For more than forty years, Frederick Forsyth has been writing extraordinary real-world novels of intrigue, from the groundbreaking The Day of the Jackal to the prescient The Kill List .Read more...
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For more than forty years, Frederick Forsyth has been writing extraordinary real-world novels of intrigue, from the groundbreaking The Day of the Jackal to the prescient The Kill List. Whether writing about the murky world of arms dealers, the shadowy Nazi underground movement, or the intricacies of worldwide drug cartels, every plot has been chillingly plausible because every detail has been minutely researched.
But what most people don t know is that some of his greatest stories of intrigue have been in his own life.
He was the RAF s youngest pilot at the age of nineteen, barely escaped the wrath of an arms dealer in Hamburg, got strafed by a MiG during the Nigerian civil war, landed during a bloody coup in Guinea-Bissau (and was accused of helping fund a 1973 coup in Equatorial Guinea). The Stasi arrested him, the Israelis feted him, the IRA threatened him, and a certain attractive Czech secret police agent well, her actions were a bit more intimate. And that s just for starters.
It is a memoir like no other and a book of pure delight."
- ISBN-13: 9780399176074
- ISBN-10: 0399176071
- Publisher: Putnam Pub Group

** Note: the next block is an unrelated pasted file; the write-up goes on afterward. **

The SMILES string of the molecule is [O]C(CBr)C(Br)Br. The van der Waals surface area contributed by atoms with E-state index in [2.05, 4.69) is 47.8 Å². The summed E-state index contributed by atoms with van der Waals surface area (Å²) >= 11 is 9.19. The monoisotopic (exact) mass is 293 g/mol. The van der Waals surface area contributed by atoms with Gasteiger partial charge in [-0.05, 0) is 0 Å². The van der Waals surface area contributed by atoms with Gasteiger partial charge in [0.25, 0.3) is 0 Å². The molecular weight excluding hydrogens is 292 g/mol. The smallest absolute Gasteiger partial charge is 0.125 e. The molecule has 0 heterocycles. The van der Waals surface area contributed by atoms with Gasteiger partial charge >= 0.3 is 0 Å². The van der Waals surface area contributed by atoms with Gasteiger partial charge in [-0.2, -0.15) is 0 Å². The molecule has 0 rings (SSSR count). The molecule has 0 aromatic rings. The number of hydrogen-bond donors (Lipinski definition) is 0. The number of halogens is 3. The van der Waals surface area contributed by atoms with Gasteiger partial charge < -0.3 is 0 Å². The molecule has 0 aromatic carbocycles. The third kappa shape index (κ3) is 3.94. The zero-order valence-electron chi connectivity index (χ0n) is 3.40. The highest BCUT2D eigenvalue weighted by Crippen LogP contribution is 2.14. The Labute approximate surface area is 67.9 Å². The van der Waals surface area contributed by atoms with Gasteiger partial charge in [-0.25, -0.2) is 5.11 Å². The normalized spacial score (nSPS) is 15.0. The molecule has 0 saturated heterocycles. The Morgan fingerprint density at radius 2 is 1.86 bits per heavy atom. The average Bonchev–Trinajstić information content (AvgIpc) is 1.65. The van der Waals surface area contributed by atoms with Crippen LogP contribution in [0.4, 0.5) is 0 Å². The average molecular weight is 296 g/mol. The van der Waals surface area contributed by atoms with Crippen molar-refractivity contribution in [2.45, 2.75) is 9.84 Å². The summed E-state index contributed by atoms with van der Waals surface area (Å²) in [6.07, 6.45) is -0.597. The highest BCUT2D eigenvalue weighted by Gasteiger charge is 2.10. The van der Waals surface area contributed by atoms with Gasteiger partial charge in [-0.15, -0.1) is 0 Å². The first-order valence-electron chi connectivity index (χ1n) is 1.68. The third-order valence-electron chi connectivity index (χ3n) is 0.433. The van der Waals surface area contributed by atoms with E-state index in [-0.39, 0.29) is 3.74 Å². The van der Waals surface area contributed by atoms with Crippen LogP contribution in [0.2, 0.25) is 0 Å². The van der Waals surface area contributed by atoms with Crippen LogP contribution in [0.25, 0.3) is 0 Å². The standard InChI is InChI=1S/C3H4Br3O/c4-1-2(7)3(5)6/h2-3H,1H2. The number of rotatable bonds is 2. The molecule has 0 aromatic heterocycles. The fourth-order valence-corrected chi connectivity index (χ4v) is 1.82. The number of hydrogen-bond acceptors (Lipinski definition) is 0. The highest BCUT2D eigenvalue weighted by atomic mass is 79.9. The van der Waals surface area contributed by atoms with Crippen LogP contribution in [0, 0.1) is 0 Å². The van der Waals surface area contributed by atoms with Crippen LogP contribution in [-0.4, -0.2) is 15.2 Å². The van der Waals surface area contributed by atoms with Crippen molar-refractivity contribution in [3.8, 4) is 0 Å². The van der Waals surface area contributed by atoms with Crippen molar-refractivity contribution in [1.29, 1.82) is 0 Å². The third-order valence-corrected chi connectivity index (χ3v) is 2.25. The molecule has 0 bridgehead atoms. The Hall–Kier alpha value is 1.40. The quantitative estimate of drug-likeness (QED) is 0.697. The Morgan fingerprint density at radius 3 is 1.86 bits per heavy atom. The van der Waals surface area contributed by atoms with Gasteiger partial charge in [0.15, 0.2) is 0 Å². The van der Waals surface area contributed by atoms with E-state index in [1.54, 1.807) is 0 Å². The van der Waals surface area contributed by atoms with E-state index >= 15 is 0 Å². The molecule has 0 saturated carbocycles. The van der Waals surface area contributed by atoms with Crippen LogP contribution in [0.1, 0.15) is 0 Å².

- Publish Date: October 2015
- Page Count: 332
- Dimensions: 1.25 x 6.5 x 9.25 inches
- Shipping Weight: 1.35 pounds
Publishers Weekly® Reviews
- Reviewed in: Publishers Weekly, page .
- Review Date: 2015-08-17
- Reviewer: Staff
British author Forsyth’s real life has been almost as thrilling as the stories he’s created in his 15 novels. In this collection of autobiographical vignettes, Forsyth details his many once-in-a-lifetime experiences that helped shaped his work, including the inspiration for his debut novel, 1971’s spy classic The Day of the Jackal. A twist of fate allowed Forsyth to enter the Royal Air Force—his boyhood dream—at the unlikely age of 17. He crashed his 1949 MG sports car in 1960 and spent three days in a coma, then received his big break when the Reuters news agency sent him to Paris as a foreign correspondent to cover the uprising against French President Charles de Gaulle. And Forsyth claims to have almost started World War III. Eventually, Forsyth made the switch to broadcast journalism and joined the British Broadcasting Corporation in 1965, deflecting death in the African jungle during the Nigerian Civil War of the late 1960s before turning to fiction. Forsyth packs his stories with history both personal and global, and writes with the charm of a man recounting his escapades to grown grandchildren, making this a riveting and refreshing memoir. (Oct.)